to laugh at parents who try to reason with a toddler having a tantrum?

(214 Posts)
stradbally Sun 10-Feb-13 15:15:00

Mummy: "It's time to leave the park now DS/DD, I did say 20 minutes and you've had 25, and we have to go to Tesco on the way home to buy yummy food for dinner, so please get in the buggy, you can see Millie/Billy tomorrow, say bye bye now etc etc ......."

DS/DD: "Waaaaaaaaa waaaaaaaa waaaaaaaa while rolling on the ground or doing that running on the spot thing

Mummy, in weird uber-controlled voice: I understand you're tired and playing in the park is lots of fun but we do want lovely dinner don't we, so please get in the buggy etc etc on and on..........

DS/DD: Waaaaaa waaaaaa waaaaaaa

I see it all the time, it's hilarious. I'm all for talking properly to children and explaining things etc, but seriously when they're in that state it won't go in! Just pick them up, quick cuddle, plonk them in the buggy and go!

Yes. How voyeuristic. <eye roll>

SilveryMoon Sun 10-Feb-13 16:06:24

I tend to agree Golden I try not to do anything to my ds's that I wouldn't do to a teen or adult.
If I told dp it was time to leave somewhere and he refused, I wouldn't pick him up and carry him out, I would explain why we needed to go, and if he still refused, I would call him a prat leave alone.
Obviously can't do that with a 3 and 5 year old. I cannot explain that we need to go to Tesco (or wherever) to buy dinner, have them still refuse and then leave without them, so at times something else needs to happen.

TheElephantIsADaintyBird Sun 10-Feb-13 16:08:04

Oh I love a good toddler tantrum! When DS kicks off I do the whole "come on DS, we're going to do this now", it never works so I always have to grab him and wrestle him in to the pushchair. I'm actually quite skilled at it now, DP says its a work of art how I get him in and buckled up, then walk off with him with a big smile on my face grin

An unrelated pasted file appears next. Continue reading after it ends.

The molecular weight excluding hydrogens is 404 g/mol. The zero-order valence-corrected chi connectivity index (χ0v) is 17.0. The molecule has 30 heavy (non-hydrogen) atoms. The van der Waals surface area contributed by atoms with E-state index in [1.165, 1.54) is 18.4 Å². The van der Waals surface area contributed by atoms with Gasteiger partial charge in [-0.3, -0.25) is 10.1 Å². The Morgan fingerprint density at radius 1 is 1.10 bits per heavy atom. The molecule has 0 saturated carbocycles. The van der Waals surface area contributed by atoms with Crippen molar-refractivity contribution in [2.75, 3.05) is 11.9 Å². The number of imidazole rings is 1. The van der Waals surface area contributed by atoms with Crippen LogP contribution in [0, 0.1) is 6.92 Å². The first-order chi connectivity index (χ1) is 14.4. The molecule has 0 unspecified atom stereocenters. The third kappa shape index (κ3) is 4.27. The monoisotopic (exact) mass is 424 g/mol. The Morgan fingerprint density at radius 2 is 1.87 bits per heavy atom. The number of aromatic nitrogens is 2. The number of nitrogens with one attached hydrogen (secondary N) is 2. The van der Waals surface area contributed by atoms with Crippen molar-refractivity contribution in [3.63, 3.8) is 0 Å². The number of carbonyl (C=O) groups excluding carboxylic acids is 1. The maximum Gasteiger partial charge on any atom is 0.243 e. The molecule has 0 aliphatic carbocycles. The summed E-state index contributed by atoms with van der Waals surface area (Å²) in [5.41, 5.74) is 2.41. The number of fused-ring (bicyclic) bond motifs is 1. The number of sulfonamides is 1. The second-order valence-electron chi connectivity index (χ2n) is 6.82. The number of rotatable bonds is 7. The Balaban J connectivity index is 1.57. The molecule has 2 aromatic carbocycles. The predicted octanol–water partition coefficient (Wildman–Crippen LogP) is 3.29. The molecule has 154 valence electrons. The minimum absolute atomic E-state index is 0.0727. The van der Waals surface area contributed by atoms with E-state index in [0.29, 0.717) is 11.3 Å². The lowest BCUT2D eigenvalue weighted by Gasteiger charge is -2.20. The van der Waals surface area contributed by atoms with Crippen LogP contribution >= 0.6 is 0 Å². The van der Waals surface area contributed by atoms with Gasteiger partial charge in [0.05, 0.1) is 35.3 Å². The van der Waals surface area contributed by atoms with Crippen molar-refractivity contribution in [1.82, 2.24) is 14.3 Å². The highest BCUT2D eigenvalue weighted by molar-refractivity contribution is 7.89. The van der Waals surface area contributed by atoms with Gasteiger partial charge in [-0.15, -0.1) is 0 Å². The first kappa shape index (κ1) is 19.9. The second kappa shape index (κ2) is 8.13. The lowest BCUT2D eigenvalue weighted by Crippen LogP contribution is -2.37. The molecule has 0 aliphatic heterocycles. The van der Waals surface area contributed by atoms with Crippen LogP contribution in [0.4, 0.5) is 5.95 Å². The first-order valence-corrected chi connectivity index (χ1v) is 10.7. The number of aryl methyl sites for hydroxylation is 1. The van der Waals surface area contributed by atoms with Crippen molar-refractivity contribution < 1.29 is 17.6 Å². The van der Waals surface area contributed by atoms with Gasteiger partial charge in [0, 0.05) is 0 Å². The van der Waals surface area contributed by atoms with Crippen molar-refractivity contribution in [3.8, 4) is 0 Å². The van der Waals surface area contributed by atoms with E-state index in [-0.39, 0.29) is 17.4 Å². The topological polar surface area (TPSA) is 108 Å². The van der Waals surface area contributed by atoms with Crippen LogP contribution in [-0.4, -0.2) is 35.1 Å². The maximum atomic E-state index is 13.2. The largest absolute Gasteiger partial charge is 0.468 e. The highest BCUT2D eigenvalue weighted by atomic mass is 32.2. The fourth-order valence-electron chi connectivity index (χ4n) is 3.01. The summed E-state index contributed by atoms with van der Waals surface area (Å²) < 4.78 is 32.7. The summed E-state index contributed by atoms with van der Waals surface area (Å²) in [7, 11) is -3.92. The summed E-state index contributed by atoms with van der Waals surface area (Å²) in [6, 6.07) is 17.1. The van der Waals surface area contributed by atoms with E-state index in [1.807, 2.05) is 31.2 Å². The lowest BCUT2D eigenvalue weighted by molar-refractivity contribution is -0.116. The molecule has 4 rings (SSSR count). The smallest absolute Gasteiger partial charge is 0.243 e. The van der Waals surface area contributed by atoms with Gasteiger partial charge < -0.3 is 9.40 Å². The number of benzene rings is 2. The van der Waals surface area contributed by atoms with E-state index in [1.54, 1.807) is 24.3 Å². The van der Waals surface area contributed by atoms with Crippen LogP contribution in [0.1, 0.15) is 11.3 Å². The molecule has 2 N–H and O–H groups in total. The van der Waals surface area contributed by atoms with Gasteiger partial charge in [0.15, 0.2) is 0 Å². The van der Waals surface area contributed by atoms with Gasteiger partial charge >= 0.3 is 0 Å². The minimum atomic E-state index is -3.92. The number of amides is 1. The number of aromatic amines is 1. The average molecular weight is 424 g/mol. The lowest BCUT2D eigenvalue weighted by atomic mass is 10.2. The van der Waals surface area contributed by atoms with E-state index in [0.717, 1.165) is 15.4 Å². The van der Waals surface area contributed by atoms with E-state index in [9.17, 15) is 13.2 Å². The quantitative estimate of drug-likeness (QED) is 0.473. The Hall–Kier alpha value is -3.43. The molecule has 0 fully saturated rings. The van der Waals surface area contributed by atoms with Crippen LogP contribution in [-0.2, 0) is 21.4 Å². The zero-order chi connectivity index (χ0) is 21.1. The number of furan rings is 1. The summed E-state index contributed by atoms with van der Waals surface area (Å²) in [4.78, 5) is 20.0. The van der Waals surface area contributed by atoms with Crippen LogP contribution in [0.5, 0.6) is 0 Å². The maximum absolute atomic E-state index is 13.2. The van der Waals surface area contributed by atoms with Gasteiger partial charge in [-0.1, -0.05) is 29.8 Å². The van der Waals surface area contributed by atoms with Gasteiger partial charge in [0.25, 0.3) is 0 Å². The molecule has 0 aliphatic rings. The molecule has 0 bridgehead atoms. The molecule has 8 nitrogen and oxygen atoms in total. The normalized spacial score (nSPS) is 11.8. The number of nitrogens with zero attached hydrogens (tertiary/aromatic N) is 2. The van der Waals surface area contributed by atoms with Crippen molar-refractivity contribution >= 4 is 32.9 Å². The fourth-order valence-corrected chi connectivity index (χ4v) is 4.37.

puds11isNAUGHTYnotNAICE Sun 10-Feb-13 16:08:52

Bless her Phil smile

My DD is 4 now, so its much easier to explain things, but she has always been very good at making choices. Although my mum thought it was weird that i would allow my DD to make her own choices hmm

nickelbabe Sun 10-Feb-13 16:09:00

I thought the sarah joke was good.

anyway. dd is 14mo and jyst started doing the fucking plank.

here's my qyestion to pram manufacturers:
wgy oh why can you not make 5 point harnesses that do the seat up first and then you can attach the shoulder straps????
it would be much easier to slide a pkank child into the seat straps and then attach the shoulders than the current trying to get shoulder and waist straps hooked into the clip whilst trying to bend a plank.

were they designed by people who have never had a child?!

puds11isNAUGHTYnotNAICE Sun 10-Feb-13 16:10:23

Sorry silver but i'm grin at the typo.

JugsMcGee Sun 10-Feb-13 16:10:56

You laugh? Lovely.

puds11isNAUGHTYnotNAICE Sun 10-Feb-13 16:11:12

Oh, just realised it wasn't a typo blush Still made me laugh.

SilveryMoon Sun 10-Feb-13 16:13:40

puds I was confused what bit are you talking about? smile

puds11isNAUGHTYnotNAICE Sun 10-Feb-13 16:15:40